On 10 May Napoleon Bonaparte arrived outside Vienna. His French forces had been at war with Austria since mid-April and, with successes at Abensberg, Landshut and Eckmuhl under his belt, the Emperor now had the capital city in his sights.


He had been here before, of course – in November 1805, when the city had given itself up to him without a fight (leading to an audience consisting almost entirely of French soldiers at the premiere of Beethoven’s Fidelio that same month). On this occasion, too, he promised that, should his army meet no resistance, he would show lenience in victory. However, Archduke Maxmilian, commander of the Austrian forces, fancied his chances of holding out and declined the offer.

Stationing 20 howitzers around the city, Napoleon began his bombardment in the early hours of 12 May. As shells fell around them, Vienna’s residents were sent into panic. One of them, Ludwig van Beethoven, headed to the basement of his brother Carl’s house where, fearing further damage to his already declining hearing, he covered his ears with pillows. Another, Joseph Haydn, proved a more reassuring presence. ‘Children, don’t be frightened,’ he told those close to him; ‘where Haydn is, nothing can happen to you.’

The great man was correct – for all the chaos, the bombardment caused relatively little damage. Maximilian nonetheless saw sense and surrendered, and within 24 hours French forces were again occupying the city.

Haydn knew that he himself had little time left to live, though. Now aged 77, he was in poor health and, just weeks earlier, had gathered his nearest and dearest for a reading of his will. His last major appearance in public had been over a year earlier when, on 27 March 1808 at Vienna’s University Hall, Salieri had conducted a grand concert of The Creation in his honour.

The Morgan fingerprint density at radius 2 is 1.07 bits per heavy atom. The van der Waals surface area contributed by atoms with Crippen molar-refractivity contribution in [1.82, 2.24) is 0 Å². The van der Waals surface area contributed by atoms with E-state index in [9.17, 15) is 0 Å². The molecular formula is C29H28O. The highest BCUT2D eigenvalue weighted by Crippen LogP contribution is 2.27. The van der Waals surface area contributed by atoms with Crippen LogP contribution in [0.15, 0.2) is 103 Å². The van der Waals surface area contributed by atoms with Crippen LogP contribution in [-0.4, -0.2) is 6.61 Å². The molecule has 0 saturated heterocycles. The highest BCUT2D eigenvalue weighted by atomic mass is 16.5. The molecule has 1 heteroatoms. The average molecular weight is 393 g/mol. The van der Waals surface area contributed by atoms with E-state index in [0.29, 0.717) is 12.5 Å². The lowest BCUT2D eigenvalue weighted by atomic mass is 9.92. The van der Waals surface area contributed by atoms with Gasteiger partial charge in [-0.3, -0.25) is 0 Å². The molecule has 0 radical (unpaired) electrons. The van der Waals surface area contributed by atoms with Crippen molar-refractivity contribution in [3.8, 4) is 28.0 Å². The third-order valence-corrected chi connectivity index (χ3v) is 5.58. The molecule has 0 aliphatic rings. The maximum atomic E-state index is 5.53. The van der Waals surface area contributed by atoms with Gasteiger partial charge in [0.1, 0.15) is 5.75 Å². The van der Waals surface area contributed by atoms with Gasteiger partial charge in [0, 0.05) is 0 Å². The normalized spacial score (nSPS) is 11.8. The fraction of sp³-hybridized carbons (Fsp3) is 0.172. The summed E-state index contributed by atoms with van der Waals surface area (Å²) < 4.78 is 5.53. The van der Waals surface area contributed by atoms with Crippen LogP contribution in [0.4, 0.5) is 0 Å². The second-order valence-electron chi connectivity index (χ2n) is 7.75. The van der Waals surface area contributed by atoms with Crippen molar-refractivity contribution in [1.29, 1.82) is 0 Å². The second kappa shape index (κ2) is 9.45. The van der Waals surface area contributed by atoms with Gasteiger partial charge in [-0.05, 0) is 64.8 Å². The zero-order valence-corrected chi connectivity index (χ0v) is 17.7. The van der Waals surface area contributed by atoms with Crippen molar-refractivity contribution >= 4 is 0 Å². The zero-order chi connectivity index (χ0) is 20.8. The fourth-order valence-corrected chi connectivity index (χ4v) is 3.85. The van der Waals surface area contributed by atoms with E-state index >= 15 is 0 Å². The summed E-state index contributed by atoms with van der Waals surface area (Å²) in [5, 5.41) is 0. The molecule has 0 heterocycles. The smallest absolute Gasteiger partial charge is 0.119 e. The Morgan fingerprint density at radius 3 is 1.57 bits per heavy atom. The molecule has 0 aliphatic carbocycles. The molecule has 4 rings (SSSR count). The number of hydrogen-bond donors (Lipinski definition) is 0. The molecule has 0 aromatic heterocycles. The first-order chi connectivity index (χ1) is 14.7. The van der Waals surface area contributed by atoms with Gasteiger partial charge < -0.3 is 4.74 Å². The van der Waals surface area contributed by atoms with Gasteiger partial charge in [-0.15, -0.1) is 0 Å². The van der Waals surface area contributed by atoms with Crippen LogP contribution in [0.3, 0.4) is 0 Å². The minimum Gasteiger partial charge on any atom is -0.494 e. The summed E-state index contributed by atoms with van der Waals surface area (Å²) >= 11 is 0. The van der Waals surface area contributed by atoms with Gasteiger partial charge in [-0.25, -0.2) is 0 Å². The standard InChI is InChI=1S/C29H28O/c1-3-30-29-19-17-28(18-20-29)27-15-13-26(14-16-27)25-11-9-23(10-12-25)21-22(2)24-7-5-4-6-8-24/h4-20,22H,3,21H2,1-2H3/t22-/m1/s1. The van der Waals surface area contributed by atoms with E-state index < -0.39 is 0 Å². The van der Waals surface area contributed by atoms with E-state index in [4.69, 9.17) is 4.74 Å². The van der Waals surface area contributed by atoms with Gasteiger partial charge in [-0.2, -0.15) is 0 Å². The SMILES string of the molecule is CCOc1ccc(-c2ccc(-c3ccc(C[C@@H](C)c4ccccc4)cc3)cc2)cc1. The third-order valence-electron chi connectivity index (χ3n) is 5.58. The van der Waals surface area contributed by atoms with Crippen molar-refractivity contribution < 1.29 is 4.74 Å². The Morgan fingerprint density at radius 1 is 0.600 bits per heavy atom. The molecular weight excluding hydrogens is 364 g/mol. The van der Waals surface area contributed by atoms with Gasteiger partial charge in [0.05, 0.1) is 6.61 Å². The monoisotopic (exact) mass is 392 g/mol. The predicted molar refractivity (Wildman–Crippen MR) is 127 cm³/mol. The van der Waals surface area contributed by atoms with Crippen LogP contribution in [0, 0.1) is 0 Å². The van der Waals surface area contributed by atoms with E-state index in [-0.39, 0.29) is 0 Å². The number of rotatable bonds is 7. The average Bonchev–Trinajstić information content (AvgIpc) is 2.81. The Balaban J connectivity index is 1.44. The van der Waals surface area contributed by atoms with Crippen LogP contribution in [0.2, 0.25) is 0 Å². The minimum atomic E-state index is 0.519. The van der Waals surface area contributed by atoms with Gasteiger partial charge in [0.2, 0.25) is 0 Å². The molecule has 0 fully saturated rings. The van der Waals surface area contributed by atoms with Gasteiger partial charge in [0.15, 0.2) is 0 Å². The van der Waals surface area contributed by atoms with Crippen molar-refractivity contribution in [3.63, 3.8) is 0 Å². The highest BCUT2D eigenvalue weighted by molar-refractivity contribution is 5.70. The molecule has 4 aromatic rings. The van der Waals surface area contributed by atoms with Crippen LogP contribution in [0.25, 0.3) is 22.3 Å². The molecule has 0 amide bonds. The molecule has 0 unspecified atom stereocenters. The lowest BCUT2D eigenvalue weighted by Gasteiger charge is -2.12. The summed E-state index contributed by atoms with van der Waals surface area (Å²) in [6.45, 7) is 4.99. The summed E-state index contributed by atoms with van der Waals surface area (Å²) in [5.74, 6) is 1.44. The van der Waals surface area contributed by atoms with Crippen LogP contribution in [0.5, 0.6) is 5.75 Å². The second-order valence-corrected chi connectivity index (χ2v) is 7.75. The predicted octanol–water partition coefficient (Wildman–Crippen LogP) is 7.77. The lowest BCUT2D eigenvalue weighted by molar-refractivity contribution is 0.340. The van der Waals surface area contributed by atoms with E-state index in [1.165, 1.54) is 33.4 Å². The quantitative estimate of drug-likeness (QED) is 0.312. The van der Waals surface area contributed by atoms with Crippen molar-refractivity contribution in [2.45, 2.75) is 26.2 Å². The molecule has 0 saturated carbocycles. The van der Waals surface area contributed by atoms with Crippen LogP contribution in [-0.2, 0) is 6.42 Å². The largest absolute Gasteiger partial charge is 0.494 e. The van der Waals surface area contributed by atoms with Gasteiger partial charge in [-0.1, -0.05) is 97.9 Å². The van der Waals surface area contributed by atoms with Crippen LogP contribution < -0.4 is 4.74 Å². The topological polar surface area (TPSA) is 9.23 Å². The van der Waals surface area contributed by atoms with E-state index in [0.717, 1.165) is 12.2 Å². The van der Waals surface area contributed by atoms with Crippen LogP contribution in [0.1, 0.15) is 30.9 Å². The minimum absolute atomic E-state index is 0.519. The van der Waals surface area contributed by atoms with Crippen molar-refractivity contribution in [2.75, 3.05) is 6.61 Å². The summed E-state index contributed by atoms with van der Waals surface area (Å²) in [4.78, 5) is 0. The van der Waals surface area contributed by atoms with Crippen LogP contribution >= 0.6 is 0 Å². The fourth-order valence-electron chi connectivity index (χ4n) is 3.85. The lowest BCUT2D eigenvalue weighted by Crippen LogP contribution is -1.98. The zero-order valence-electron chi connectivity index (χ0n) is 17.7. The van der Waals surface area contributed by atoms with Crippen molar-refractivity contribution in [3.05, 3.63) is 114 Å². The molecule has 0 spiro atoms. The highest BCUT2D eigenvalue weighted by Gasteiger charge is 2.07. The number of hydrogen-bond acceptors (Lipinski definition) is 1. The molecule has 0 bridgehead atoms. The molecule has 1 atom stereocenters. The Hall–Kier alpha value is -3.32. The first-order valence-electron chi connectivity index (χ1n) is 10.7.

It was a much lower-key performance of music from The Creation that would bring pleasure to the dying Haydn as his home city endured its darkest days. On 17 May 1809, Clément Sulemy, an officer of the Hussars, was sent over to the composer’s house – outside which Napoleon had stationed a guard of honour – to sing the tenor aria ‘Mit Würd’ und Hoheit Angetan’ (In Native Worth and Honour Clad).

Sulemy sang in ‘so manly, so sublime a style, and with so much truth of expression and real musical sentiment,’ wrote the composer and pianist Andreas Steicher in a letter, ‘that Haydn could not restrain his tears of joy and assured the singer as well as the people in his house that he had never before heard the aria sung in so masterly a manner. After half an hour’s visit the officer mounted his horse in order to go against the enemy.’

Haydn was not quite done with music. Just over a week later, he summoned enough strength to sit at the piano and perform his ‘Emperor’s Hymn’ (better known today as the Deutschlandlied), not once but three times in quick succession and, as reported by his copyist Johann Elssler, ‘with an expressiveness that surprised even himself’. They would be the last notes he played as, soon after midnight on 31 May, he breathed his last. With Vienna still in turmoil, his death went largely unheralded – it would only be the following month that, accompanied by Mozart’s Requiem, the great father of Austrian music received the proper state send-off he deserved, attended by the great and good.

By then, Clément Sulemy was also probably dead. He is believed to have been killed on 22 May at the Battle of Aspern where, in trying to cross the Danube, the French suffered a surprise defeat. Just days after his most famous moment, in which he brought serenity to a great composer in his final days, Sulemy became yet another victim of an increasingly bloody conflict.


Main image: The bombardment of Vienna by Napoleon's troops in 1809. © Photo by Imagno/Getty Images